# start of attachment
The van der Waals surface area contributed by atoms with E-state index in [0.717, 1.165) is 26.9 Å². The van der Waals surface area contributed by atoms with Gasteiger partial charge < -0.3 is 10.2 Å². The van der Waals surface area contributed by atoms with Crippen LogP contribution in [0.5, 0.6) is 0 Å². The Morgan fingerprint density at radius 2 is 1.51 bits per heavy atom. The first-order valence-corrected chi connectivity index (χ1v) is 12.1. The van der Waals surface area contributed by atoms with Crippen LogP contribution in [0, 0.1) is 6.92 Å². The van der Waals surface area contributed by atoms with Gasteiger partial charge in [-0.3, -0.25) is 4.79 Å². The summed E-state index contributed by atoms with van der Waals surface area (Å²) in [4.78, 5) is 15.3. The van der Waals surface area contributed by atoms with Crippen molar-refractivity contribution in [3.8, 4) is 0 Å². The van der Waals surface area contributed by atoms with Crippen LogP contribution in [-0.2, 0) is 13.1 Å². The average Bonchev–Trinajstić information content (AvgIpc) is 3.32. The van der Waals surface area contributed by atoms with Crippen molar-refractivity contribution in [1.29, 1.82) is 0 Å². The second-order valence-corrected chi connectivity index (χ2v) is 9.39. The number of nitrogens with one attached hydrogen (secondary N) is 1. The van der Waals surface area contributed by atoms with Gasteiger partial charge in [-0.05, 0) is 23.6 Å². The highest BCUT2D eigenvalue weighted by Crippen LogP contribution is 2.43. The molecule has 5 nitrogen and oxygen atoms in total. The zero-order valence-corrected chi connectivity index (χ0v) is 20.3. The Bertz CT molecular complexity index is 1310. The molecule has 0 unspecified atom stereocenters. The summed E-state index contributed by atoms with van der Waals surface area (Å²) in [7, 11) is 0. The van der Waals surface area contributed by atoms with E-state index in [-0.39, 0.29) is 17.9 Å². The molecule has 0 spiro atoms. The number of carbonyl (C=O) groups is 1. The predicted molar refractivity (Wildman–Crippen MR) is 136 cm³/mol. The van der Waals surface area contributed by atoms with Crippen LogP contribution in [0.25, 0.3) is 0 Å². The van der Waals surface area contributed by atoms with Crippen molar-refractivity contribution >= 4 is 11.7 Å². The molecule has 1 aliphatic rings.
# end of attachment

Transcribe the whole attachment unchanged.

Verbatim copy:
The van der Waals surface area contributed by atoms with E-state index in [0.717, 1.165) is 26.9 Å². The van der Waals surface area contributed by atoms with Gasteiger partial charge < -0.3 is 10.2 Å². The van der Waals surface area contributed by atoms with Crippen LogP contribution in [0.5, 0.6) is 0 Å². The Morgan fingerprint density at radius 2 is 1.51 bits per heavy atom. The first-order valence-corrected chi connectivity index (χ1v) is 12.1. The van der Waals surface area contributed by atoms with Crippen LogP contribution in [0, 0.1) is 6.92 Å². The van der Waals surface area contributed by atoms with Gasteiger partial charge in [-0.3, -0.25) is 4.79 Å². The summed E-state index contributed by atoms with van der Waals surface area (Å²) in [4.78, 5) is 15.3. The van der Waals surface area contributed by atoms with Crippen molar-refractivity contribution in [3.8, 4) is 0 Å². The van der Waals surface area contributed by atoms with Crippen LogP contribution in [-0.2, 0) is 13.1 Å². The average Bonchev–Trinajstić information content (AvgIpc) is 3.32. The van der Waals surface area contributed by atoms with Crippen molar-refractivity contribution in [1.29, 1.82) is 0 Å². The second-order valence-corrected chi connectivity index (χ2v) is 9.39. The number of nitrogens with one attached hydrogen (secondary N) is 1. The van der Waals surface area contributed by atoms with Gasteiger partial charge in [-0.05, 0) is 23.6 Å². The highest BCUT2D eigenvalue weighted by Crippen LogP contribution is 2.43. The molecule has 5 nitrogen and oxygen atoms in total. The zero-order valence-corrected chi connectivity index (χ0v) is 20.3. The Bertz CT molecular complexity index is 1310. The molecule has 0 unspecified atom stereocenters. The summed E-state index contributed by atoms with van der Waals surface area (Å²) in [7, 11) is 0. The van der Waals surface area contributed by atoms with E-state index in [-0.39, 0.29) is 17.9 Å². The molecule has 0 spiro atoms. The number of carbonyl (C=O) groups is 1. The predicted molar refractivity (Wildman–Crippen MR) is 136 cm³/mol. The van der Waals surface area contributed by atoms with Crippen LogP contribution in [0.25, 0.3) is 0 Å². The van der Waals surface area contributed by atoms with Crippen molar-refractivity contribution >= 4 is 11.7 Å². The molecule has 1 aliphatic rings.